Why it’s important: Mirziyoev’s government has been courting investment from around the world but has campaigned especially hard in Western countries, saying Uzbekistan is implementing reforms and is no longer the international pariah of Karimov’s era.
If Mirziyoev finds a way to remain in office after 2026, new Uzbekistan will look more like the old Uzbekistan of Karimov.
THE LATEST MAJLIS PODCAST
This most recent Majlis podcast looks at the situation in GBAO. The session was recorded before Mamadbokir Mamadbokirov was killed.
This week’s guests are Bakhtiyor Safarov, the director of Central Asia Consulting and a native of GBAO, and Salimjon Aioub, the director of RFE/RL’s Tajik Service, known locally as Ozodi.
WHAT I'M FOLLOWING
Eurasian Economic Union Investment Forum
The Russian-led Eurasian Economic Union (EAEU) is having an economic forum in Kyrgyzstan. “New investment opportunities” are at the top of the agenda, but along with Kazakhstan, Kyrgyzstan, and Armenia, the group includes Belarus and Russia.
With Russia under a wide range of international sanctions for the Kremlin’s attacks on Ukraine, what investment will they talk about at the forum in Kyrgyzstan?
“U” for Uranium, “U” for Uzbekistan
On May 19, Uzbek President Shavkat Mirziyoev gave instructions to mine more “valuable and rare metals.” That includes development of eight new uranium deposits.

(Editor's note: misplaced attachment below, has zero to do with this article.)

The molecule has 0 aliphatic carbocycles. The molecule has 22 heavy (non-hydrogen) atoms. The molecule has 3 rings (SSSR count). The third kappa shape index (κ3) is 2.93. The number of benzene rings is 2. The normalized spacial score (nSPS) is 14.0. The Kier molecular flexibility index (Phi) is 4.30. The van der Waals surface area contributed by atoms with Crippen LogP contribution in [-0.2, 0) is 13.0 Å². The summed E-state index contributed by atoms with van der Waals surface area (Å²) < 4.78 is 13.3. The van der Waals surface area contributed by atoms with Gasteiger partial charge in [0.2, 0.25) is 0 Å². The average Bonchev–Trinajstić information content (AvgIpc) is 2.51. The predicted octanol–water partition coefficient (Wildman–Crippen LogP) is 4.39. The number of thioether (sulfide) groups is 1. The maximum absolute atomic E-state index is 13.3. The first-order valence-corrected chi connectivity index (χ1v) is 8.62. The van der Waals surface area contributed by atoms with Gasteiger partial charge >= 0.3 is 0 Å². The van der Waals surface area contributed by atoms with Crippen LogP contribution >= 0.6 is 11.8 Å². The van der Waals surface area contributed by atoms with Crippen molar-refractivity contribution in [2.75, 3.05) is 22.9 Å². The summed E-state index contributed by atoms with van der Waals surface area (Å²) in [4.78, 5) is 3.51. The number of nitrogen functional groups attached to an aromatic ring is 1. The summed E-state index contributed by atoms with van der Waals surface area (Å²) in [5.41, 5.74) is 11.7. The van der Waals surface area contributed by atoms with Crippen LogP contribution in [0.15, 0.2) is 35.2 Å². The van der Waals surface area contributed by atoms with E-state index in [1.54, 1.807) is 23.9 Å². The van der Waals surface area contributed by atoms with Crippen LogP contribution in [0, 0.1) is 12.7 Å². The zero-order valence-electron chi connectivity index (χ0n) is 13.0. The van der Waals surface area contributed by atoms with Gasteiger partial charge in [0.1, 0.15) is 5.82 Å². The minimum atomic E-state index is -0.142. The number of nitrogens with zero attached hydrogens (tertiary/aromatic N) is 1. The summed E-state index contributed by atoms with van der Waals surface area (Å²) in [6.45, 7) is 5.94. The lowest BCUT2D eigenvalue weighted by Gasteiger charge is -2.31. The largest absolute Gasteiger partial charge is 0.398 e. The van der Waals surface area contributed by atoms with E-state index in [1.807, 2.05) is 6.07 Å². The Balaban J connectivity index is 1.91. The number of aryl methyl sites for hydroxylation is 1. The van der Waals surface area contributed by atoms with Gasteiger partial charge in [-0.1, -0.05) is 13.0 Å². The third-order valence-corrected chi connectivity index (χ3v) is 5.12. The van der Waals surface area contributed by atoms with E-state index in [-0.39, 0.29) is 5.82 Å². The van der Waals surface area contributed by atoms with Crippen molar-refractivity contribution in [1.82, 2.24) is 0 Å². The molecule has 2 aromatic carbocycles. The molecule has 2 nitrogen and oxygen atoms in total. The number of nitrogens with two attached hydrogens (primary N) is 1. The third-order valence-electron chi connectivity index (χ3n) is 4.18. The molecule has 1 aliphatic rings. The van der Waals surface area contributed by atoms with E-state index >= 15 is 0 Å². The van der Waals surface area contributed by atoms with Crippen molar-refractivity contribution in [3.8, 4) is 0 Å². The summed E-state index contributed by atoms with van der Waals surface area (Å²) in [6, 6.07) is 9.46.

Uzbekistan is already the seventh largest producer of uranium in the world. How much more uranium will Uzbekistan produce?
FACT OF THE WEEK
According to the Russian information agency TASS, Turkmenistan ‘s natural gas exports to China in the first four months of 2022 totaled some $2.87 billion, an increase of more than 50 percent over the same period in 2021, making Turkmenistan once again the leading exporter of gas to China.
THANKS FOR READING
Thanks for reading our Central Asia in Focus newsletter! I appreciate you sharing it with other readers who you think may be interested.
Every week we like to engage our audience with a question about issues we cover in the newsletter. This week, we ask our readers to send in your thoughts about this: Kazakhstan and Uzbekistan are leading uranium producers and Tajikistan and Kyrgyzstan have uranium also. Might Central Asia become the El Dorado of uranium?
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See you next week for more on what’s happening in Central Asia.